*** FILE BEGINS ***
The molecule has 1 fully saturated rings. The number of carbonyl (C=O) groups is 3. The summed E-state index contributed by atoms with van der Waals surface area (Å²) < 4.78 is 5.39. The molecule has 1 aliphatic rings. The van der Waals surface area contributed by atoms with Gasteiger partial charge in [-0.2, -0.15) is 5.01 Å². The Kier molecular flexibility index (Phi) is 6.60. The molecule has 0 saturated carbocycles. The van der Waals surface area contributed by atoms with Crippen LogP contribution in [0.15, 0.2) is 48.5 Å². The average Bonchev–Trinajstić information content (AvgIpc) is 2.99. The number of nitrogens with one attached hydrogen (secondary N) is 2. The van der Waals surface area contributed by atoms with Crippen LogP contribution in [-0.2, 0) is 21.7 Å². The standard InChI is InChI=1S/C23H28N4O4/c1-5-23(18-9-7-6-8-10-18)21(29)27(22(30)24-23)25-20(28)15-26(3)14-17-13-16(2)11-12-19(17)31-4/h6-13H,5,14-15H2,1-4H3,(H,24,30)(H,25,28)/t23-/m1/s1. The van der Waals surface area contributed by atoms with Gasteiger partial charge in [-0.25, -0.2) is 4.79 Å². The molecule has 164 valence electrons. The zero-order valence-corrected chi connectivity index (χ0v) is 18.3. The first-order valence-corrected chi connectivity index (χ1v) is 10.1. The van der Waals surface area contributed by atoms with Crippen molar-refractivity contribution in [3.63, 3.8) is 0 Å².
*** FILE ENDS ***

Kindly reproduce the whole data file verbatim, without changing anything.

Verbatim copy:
The molecule has 1 fully saturated rings. The number of carbonyl (C=O) groups is 3. The summed E-state index contributed by atoms with van der Waals surface area (Å²) < 4.78 is 5.39. The molecule has 1 aliphatic rings. The van der Waals surface area contributed by atoms with Gasteiger partial charge in [-0.2, -0.15) is 5.01 Å². The Kier molecular flexibility index (Phi) is 6.60. The molecule has 0 saturated carbocycles. The van der Waals surface area contributed by atoms with Crippen LogP contribution in [0.15, 0.2) is 48.5 Å². The average Bonchev–Trinajstić information content (AvgIpc) is 2.99. The number of nitrogens with one attached hydrogen (secondary N) is 2. The van der Waals surface area contributed by atoms with Crippen LogP contribution in [-0.2, 0) is 21.7 Å². The standard InChI is InChI=1S/C23H28N4O4/c1-5-23(18-9-7-6-8-10-18)21(29)27(22(30)24-23)25-20(28)15-26(3)14-17-13-16(2)11-12-19(17)31-4/h6-13H,5,14-15H2,1-4H3,(H,24,30)(H,25,28)/t23-/m1/s1. The van der Waals surface area contributed by atoms with Gasteiger partial charge in [-0.25, -0.2) is 4.79 Å². The molecule has 164 valence electrons. The zero-order valence-corrected chi connectivity index (χ0v) is 18.3. The first-order valence-corrected chi connectivity index (χ1v) is 10.1. The van der Waals surface area contributed by atoms with Crippen molar-refractivity contribution in [3.63, 3.8) is 0 Å².